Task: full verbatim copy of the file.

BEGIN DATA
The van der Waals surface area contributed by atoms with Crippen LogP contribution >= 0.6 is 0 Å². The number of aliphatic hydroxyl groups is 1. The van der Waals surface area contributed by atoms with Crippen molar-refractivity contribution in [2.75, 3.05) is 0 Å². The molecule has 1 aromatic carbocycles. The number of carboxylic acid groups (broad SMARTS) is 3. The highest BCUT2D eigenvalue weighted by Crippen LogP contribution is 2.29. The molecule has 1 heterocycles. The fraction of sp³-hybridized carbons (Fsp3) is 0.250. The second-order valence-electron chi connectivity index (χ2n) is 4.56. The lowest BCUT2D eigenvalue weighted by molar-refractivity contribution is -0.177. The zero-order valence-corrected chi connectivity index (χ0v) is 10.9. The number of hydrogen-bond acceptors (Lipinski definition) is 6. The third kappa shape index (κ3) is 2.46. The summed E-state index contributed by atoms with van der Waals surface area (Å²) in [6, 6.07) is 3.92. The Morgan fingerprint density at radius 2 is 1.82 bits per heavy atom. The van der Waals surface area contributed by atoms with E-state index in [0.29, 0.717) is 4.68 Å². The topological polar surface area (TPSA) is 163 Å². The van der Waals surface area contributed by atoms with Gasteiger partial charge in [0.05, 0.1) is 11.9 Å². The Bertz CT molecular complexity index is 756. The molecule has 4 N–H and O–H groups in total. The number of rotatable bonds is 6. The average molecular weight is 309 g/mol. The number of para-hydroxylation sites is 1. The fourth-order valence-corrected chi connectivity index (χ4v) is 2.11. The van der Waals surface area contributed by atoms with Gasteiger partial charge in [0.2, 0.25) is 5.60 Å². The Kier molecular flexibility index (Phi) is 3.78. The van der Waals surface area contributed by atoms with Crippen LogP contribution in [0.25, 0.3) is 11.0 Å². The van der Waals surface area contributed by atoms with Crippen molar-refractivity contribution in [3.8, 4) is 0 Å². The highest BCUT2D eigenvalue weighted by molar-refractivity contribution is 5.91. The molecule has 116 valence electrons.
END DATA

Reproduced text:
The van der Waals surface area contributed by atoms with Crippen LogP contribution >= 0.6 is 0 Å². The number of aliphatic hydroxyl groups is 1. The van der Waals surface area contributed by atoms with Crippen molar-refractivity contribution in [2.75, 3.05) is 0 Å². The molecule has 1 aromatic carbocycles. The number of carboxylic acid groups (broad SMARTS) is 3. The highest BCUT2D eigenvalue weighted by Crippen LogP contribution is 2.29. The molecule has 1 heterocycles. The fraction of sp³-hybridized carbons (Fsp3) is 0.250. The second-order valence-electron chi connectivity index (χ2n) is 4.56. The lowest BCUT2D eigenvalue weighted by molar-refractivity contribution is -0.177. The zero-order valence-corrected chi connectivity index (χ0v) is 10.9. The number of hydrogen-bond acceptors (Lipinski definition) is 6. The third kappa shape index (κ3) is 2.46. The summed E-state index contributed by atoms with van der Waals surface area (Å²) in [6, 6.07) is 3.92. The Morgan fingerprint density at radius 2 is 1.82 bits per heavy atom. The van der Waals surface area contributed by atoms with E-state index in [0.29, 0.717) is 4.68 Å². The topological polar surface area (TPSA) is 163 Å². The van der Waals surface area contributed by atoms with Gasteiger partial charge in [0.05, 0.1) is 11.9 Å². The Bertz CT molecular complexity index is 756. The molecule has 4 N–H and O–H groups in total. The number of rotatable bonds is 6. The average molecular weight is 309 g/mol. The number of para-hydroxylation sites is 1. The fourth-order valence-corrected chi connectivity index (χ4v) is 2.11. The van der Waals surface area contributed by atoms with Gasteiger partial charge in [0.2, 0.25) is 5.60 Å². The Kier molecular flexibility index (Phi) is 3.78. The van der Waals surface area contributed by atoms with Crippen LogP contribution in [0.25, 0.3) is 11.0 Å². The van der Waals surface area contributed by atoms with Crippen molar-refractivity contribution in [3.8, 4) is 0 Å². The highest BCUT2D eigenvalue weighted by molar-refractivity contribution is 5.91. The molecule has 116 valence electrons.